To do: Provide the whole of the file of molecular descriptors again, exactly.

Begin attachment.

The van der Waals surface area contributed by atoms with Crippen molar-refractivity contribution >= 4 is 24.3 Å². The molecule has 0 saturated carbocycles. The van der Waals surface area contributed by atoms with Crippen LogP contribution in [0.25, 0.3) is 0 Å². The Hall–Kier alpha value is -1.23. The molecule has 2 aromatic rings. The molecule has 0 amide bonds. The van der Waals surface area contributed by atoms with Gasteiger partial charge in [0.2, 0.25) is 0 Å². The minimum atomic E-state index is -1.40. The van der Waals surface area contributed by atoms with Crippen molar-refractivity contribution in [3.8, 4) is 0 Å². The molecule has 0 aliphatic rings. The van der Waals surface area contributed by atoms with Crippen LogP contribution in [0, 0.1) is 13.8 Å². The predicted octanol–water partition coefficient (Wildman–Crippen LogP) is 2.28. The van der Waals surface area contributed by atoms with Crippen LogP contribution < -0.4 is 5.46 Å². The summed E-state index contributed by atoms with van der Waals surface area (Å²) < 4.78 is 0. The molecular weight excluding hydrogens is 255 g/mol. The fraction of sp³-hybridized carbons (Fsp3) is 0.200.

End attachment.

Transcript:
The van der Waals surface area contributed by atoms with Crippen molar-refractivity contribution >= 4 is 24.3 Å². The molecule has 0 saturated carbocycles. The van der Waals surface area contributed by atoms with Crippen LogP contribution in [0.25, 0.3) is 0 Å². The Hall–Kier alpha value is -1.23. The molecule has 2 aromatic rings. The molecule has 0 amide bonds. The van der Waals surface area contributed by atoms with Gasteiger partial charge in [0.2, 0.25) is 0 Å². The minimum atomic E-state index is -1.40. The van der Waals surface area contributed by atoms with Crippen molar-refractivity contribution in [3.8, 4) is 0 Å². The molecule has 0 aliphatic rings. The van der Waals surface area contributed by atoms with Crippen LogP contribution in [0, 0.1) is 13.8 Å². The predicted octanol–water partition coefficient (Wildman–Crippen LogP) is 2.28. The van der Waals surface area contributed by atoms with Crippen LogP contribution < -0.4 is 5.46 Å². The summed E-state index contributed by atoms with van der Waals surface area (Å²) < 4.78 is 0. The molecular weight excluding hydrogens is 255 g/mol. The fraction of sp³-hybridized carbons (Fsp3) is 0.200.